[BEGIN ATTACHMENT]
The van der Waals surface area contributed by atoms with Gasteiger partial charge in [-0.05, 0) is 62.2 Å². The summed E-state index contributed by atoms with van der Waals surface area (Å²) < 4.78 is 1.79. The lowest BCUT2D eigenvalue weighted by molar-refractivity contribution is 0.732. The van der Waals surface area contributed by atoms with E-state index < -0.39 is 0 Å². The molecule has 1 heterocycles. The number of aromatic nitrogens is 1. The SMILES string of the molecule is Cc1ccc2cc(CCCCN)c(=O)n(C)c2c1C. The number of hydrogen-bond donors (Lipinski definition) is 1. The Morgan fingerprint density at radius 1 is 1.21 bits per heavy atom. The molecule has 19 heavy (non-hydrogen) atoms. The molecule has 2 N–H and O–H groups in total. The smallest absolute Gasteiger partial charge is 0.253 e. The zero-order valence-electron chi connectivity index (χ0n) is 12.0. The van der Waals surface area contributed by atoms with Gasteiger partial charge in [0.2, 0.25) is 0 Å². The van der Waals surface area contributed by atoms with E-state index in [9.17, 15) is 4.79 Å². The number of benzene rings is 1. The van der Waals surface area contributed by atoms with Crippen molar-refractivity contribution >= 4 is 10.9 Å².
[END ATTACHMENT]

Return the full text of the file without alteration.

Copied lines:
The van der Waals surface area contributed by atoms with Gasteiger partial charge in [-0.05, 0) is 62.2 Å². The summed E-state index contributed by atoms with van der Waals surface area (Å²) < 4.78 is 1.79. The lowest BCUT2D eigenvalue weighted by molar-refractivity contribution is 0.732. The van der Waals surface area contributed by atoms with E-state index < -0.39 is 0 Å². The molecule has 1 heterocycles. The number of aromatic nitrogens is 1. The SMILES string of the molecule is Cc1ccc2cc(CCCCN)c(=O)n(C)c2c1C. The number of hydrogen-bond donors (Lipinski definition) is 1. The Morgan fingerprint density at radius 1 is 1.21 bits per heavy atom. The molecule has 19 heavy (non-hydrogen) atoms. The molecule has 2 N–H and O–H groups in total. The smallest absolute Gasteiger partial charge is 0.253 e. The zero-order valence-electron chi connectivity index (χ0n) is 12.0. The van der Waals surface area contributed by atoms with Gasteiger partial charge in [0.2, 0.25) is 0 Å². The van der Waals surface area contributed by atoms with E-state index in [9.17, 15) is 4.79 Å². The number of benzene rings is 1. The van der Waals surface area contributed by atoms with Crippen molar-refractivity contribution >= 4 is 10.9 Å².